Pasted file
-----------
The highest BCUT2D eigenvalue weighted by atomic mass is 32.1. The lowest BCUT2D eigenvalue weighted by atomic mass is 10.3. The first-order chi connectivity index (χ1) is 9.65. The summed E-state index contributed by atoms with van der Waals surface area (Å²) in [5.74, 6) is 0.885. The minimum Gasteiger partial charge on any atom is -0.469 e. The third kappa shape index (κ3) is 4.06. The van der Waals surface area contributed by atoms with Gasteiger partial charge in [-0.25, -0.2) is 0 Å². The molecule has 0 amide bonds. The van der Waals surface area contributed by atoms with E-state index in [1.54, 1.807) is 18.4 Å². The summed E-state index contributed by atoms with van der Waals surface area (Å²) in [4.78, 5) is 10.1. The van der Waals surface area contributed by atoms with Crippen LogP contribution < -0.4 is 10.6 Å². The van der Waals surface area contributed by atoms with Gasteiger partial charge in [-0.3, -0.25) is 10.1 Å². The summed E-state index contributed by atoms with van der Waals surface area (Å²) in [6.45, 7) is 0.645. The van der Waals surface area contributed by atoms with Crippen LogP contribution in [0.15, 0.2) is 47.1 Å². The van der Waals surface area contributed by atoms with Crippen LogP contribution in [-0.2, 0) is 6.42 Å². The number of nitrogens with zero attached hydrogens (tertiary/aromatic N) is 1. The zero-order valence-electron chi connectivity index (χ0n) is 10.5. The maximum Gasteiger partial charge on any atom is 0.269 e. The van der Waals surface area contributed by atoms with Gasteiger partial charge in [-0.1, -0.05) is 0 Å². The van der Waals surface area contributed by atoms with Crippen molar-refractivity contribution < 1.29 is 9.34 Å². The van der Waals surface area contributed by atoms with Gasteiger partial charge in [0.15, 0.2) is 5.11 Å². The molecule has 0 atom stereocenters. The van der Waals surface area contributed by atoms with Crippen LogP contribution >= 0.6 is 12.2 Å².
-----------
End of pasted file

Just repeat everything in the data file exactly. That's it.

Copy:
The highest BCUT2D eigenvalue weighted by atomic mass is 32.1. The lowest BCUT2D eigenvalue weighted by atomic mass is 10.3. The first-order chi connectivity index (χ1) is 9.65. The summed E-state index contributed by atoms with van der Waals surface area (Å²) in [5.74, 6) is 0.885. The minimum Gasteiger partial charge on any atom is -0.469 e. The third kappa shape index (κ3) is 4.06. The van der Waals surface area contributed by atoms with Gasteiger partial charge in [-0.25, -0.2) is 0 Å². The molecule has 0 amide bonds. The van der Waals surface area contributed by atoms with E-state index in [1.54, 1.807) is 18.4 Å². The summed E-state index contributed by atoms with van der Waals surface area (Å²) in [4.78, 5) is 10.1. The van der Waals surface area contributed by atoms with Crippen LogP contribution < -0.4 is 10.6 Å². The van der Waals surface area contributed by atoms with Gasteiger partial charge in [-0.3, -0.25) is 10.1 Å². The summed E-state index contributed by atoms with van der Waals surface area (Å²) in [6.45, 7) is 0.645. The van der Waals surface area contributed by atoms with Crippen LogP contribution in [0.15, 0.2) is 47.1 Å². The van der Waals surface area contributed by atoms with Crippen LogP contribution in [-0.2, 0) is 6.42 Å². The number of nitrogens with zero attached hydrogens (tertiary/aromatic N) is 1. The zero-order valence-electron chi connectivity index (χ0n) is 10.5. The maximum Gasteiger partial charge on any atom is 0.269 e. The van der Waals surface area contributed by atoms with Gasteiger partial charge in [-0.1, -0.05) is 0 Å². The van der Waals surface area contributed by atoms with Crippen molar-refractivity contribution < 1.29 is 9.34 Å². The van der Waals surface area contributed by atoms with Gasteiger partial charge in [0.15, 0.2) is 5.11 Å². The molecule has 0 atom stereocenters. The van der Waals surface area contributed by atoms with Crippen LogP contribution >= 0.6 is 12.2 Å².